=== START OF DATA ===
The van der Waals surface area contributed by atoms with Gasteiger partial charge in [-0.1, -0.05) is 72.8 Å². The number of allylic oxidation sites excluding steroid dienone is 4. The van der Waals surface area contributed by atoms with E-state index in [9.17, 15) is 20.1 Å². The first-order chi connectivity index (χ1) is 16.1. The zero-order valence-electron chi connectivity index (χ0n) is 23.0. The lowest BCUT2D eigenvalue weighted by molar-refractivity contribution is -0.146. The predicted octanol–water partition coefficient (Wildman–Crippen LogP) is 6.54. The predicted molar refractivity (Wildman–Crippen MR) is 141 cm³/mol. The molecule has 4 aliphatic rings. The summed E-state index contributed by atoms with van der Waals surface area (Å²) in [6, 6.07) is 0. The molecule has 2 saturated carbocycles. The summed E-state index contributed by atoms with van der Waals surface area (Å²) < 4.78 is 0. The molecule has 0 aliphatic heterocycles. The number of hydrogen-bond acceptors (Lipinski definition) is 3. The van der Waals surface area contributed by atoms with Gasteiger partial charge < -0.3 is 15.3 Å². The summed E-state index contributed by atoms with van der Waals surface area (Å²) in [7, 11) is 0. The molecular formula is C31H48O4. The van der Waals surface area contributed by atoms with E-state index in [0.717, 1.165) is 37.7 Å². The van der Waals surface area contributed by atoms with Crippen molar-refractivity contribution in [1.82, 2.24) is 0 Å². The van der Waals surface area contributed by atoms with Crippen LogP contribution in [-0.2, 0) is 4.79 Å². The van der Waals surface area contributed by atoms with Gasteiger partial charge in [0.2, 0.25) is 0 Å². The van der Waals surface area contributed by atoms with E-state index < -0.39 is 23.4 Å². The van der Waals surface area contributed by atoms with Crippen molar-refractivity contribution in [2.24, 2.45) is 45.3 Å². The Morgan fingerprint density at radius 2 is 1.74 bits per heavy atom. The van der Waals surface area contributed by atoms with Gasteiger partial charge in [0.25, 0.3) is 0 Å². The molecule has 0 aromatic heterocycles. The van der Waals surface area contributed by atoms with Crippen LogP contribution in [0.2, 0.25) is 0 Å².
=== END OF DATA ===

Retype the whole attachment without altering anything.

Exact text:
The van der Waals surface area contributed by atoms with Gasteiger partial charge in [-0.1, -0.05) is 72.8 Å². The number of allylic oxidation sites excluding steroid dienone is 4. The van der Waals surface area contributed by atoms with E-state index in [9.17, 15) is 20.1 Å². The first-order chi connectivity index (χ1) is 16.1. The zero-order valence-electron chi connectivity index (χ0n) is 23.0. The lowest BCUT2D eigenvalue weighted by molar-refractivity contribution is -0.146. The predicted octanol–water partition coefficient (Wildman–Crippen LogP) is 6.54. The predicted molar refractivity (Wildman–Crippen MR) is 141 cm³/mol. The molecule has 4 aliphatic rings. The summed E-state index contributed by atoms with van der Waals surface area (Å²) in [6, 6.07) is 0. The molecule has 2 saturated carbocycles. The summed E-state index contributed by atoms with van der Waals surface area (Å²) < 4.78 is 0. The molecule has 0 aliphatic heterocycles. The number of hydrogen-bond acceptors (Lipinski definition) is 3. The van der Waals surface area contributed by atoms with Gasteiger partial charge < -0.3 is 15.3 Å². The summed E-state index contributed by atoms with van der Waals surface area (Å²) in [7, 11) is 0. The molecular formula is C31H48O4. The van der Waals surface area contributed by atoms with E-state index in [0.717, 1.165) is 37.7 Å². The van der Waals surface area contributed by atoms with Crippen molar-refractivity contribution in [1.82, 2.24) is 0 Å². The van der Waals surface area contributed by atoms with Crippen LogP contribution in [-0.2, 0) is 4.79 Å². The van der Waals surface area contributed by atoms with Gasteiger partial charge in [0.2, 0.25) is 0 Å². The van der Waals surface area contributed by atoms with E-state index < -0.39 is 23.4 Å². The van der Waals surface area contributed by atoms with Crippen molar-refractivity contribution in [2.24, 2.45) is 45.3 Å². The Morgan fingerprint density at radius 2 is 1.74 bits per heavy atom. The van der Waals surface area contributed by atoms with Gasteiger partial charge in [0.25, 0.3) is 0 Å². The molecule has 0 aromatic heterocycles. The van der Waals surface area contributed by atoms with Crippen LogP contribution in [0.2, 0.25) is 0 Å².